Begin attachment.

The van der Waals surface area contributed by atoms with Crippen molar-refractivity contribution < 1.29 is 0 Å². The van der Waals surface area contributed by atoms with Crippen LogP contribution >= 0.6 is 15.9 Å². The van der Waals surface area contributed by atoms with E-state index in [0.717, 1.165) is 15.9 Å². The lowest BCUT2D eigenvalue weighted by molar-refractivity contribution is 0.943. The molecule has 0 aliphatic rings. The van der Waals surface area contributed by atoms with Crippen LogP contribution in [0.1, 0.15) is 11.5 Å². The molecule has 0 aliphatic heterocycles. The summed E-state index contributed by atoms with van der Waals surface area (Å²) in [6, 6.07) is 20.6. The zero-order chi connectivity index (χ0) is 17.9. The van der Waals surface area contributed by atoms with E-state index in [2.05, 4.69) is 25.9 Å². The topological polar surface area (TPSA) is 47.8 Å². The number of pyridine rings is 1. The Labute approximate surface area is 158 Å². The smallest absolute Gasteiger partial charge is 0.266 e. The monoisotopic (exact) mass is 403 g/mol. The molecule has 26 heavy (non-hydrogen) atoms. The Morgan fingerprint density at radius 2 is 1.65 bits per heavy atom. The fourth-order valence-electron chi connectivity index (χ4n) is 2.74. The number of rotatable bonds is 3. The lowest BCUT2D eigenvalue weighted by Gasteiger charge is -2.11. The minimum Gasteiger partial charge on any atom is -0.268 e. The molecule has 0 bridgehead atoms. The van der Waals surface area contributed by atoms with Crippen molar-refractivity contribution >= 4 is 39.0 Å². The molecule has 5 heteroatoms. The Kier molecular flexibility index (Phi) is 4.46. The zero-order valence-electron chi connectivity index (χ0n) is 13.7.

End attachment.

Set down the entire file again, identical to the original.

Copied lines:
The van der Waals surface area contributed by atoms with Crippen molar-refractivity contribution < 1.29 is 0 Å². The van der Waals surface area contributed by atoms with Crippen LogP contribution >= 0.6 is 15.9 Å². The van der Waals surface area contributed by atoms with E-state index in [0.717, 1.165) is 15.9 Å². The lowest BCUT2D eigenvalue weighted by molar-refractivity contribution is 0.943. The molecule has 0 aliphatic rings. The van der Waals surface area contributed by atoms with Crippen LogP contribution in [0.1, 0.15) is 11.5 Å². The molecule has 0 aliphatic heterocycles. The summed E-state index contributed by atoms with van der Waals surface area (Å²) in [6, 6.07) is 20.6. The zero-order chi connectivity index (χ0) is 17.9. The van der Waals surface area contributed by atoms with E-state index in [2.05, 4.69) is 25.9 Å². The topological polar surface area (TPSA) is 47.8 Å². The number of pyridine rings is 1. The Labute approximate surface area is 158 Å². The smallest absolute Gasteiger partial charge is 0.266 e. The monoisotopic (exact) mass is 403 g/mol. The molecule has 26 heavy (non-hydrogen) atoms. The Morgan fingerprint density at radius 2 is 1.65 bits per heavy atom. The fourth-order valence-electron chi connectivity index (χ4n) is 2.74. The number of rotatable bonds is 3. The lowest BCUT2D eigenvalue weighted by Gasteiger charge is -2.11. The minimum Gasteiger partial charge on any atom is -0.268 e. The molecule has 0 bridgehead atoms. The van der Waals surface area contributed by atoms with Crippen molar-refractivity contribution >= 4 is 39.0 Å². The molecule has 5 heteroatoms. The Kier molecular flexibility index (Phi) is 4.46. The zero-order valence-electron chi connectivity index (χ0n) is 13.7.